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The Big Bang


The main evolutionary theory on the origin of the Universe is called the Big Bang. According to this theory, the entire universe started right here were the arrow is pointing. This can be said because according to the Big Bang all of the mater and space in the Universe started in a sub atomic point smaller that an electron. The sub-atomic point essentially exploded and evolved into stars, galaxies, planets and eventually us. Now the Big Bang was not an explosion in the conventional sense of the term, because it did not blow into an existing space but expanded space along with it. Like an explosion it was highly energetic and chaotic.

The Big Bang Theory has two basic assumptions.

  1. The Cosmological  Principal.
  2. An unbounded universe.


The Cosmological Principal  is some times referred to as the Copernican Principal, This inappropriately associates it with Copernicus, but he really had nothing to do with it. Copernicus discovered that, the Sun not the Earth is the center of the Solar System. His work did not imply anything about our position on a cosmic scale. The so called Cosmological  Principal is the assumption that there is nothing special about the Earth's location in the universe. Basically the idea is that the overall structure of the universe would look the same from any point in the universe as it does from Earth. Now there is no scientific evidence for this, since we have never seen the universe from a distance from Earth that would allow it to be tested. The fact is that this is a purely philosophical assumption. Such an assumption is necessary to an evolutionary cosmology since the odds of being at a special location by chance would be astronomically small. The Earth being in a special place would suggest special creation.

While there is no scientific evidence for the so called Cosmological  Principal, there is scientific evidence against it. The direct observation of galactic red shift is so uniform around us that it naturally suggests that we are vary near the center of the universe. This is not only a special location but the most special location possible.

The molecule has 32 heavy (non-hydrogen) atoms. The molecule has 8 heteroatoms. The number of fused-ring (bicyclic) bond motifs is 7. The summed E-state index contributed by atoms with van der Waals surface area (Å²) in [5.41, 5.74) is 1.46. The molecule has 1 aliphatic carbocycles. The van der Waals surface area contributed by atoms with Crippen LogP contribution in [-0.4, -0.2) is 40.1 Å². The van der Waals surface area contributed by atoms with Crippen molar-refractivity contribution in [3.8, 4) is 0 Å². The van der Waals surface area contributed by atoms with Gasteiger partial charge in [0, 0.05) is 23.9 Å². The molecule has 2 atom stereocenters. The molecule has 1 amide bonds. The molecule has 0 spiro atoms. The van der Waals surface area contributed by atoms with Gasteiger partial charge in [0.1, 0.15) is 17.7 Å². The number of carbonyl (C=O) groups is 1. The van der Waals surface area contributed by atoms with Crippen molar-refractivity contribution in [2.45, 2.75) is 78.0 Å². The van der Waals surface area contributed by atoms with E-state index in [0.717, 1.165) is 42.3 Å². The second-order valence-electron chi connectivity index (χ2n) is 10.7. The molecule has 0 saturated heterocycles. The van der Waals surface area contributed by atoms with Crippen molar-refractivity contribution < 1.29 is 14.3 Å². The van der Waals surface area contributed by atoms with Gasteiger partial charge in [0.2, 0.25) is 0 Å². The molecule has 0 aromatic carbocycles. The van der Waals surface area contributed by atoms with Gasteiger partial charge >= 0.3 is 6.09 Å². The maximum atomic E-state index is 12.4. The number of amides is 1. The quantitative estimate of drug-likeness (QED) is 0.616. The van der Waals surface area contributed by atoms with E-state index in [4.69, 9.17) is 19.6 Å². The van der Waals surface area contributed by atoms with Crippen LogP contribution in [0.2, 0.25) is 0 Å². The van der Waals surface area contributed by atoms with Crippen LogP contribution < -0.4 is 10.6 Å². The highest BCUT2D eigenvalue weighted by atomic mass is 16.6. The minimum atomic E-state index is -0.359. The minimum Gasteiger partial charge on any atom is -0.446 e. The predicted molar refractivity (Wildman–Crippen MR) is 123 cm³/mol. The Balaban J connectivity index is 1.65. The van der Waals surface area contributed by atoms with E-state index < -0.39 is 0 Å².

To save the so called Cosmological Principal it became necessary to postulate an unbounded expanding universe with mater evenly distributed on a large scale, so that there is no center. The best illustration of this is with the expansion of a balloon as seen from its surface. Based on this model any place in the universe would seem to be in the center of the expansion. Like the Cosmological  Principal, there is no scientific evidence for the assumption of an unbounded universe, so it too is a purely philosophical assumption.


In the unbounded universe of the Big Bang there is no edge and as such no center. In a bounded universe there is an edge and there is a definite center. As it turns out, there is evidence for such a center and that the Earth is near it.

Quantized Galactic Red Shifts shows a pattern of concentric shells of galaxies around the Milky Way.

There is also evidence that suggests that the entire universe is rotating.

So astronomical observations not only show that the universe has a center but that we are near it.


Recently hyperclusters of galaxies have been discovered that are more than 3 billion light years across.  The problem is according to the Big Bang Cosmology the Universe started out with matter vary smoothly spread through out space, with just small variations. It is thought that gravity amplified the small variations producing the galaxies and galaxy clusters seen to day. Now because of the expansion of space it also predicts that such structures should not be more a few hundred million light years across, but these hyperclusters are far larger than this limit.


The most important point is the fact that the Big Bang is based on two purely philosophical assumptions, the Cosmological Principal and an unbounded universe. If these assumptions are wrong so is every conclusion about the universe based on the Big Bang. Further ore there is evidence that indicates that these assumptions are indeed wrong.



 
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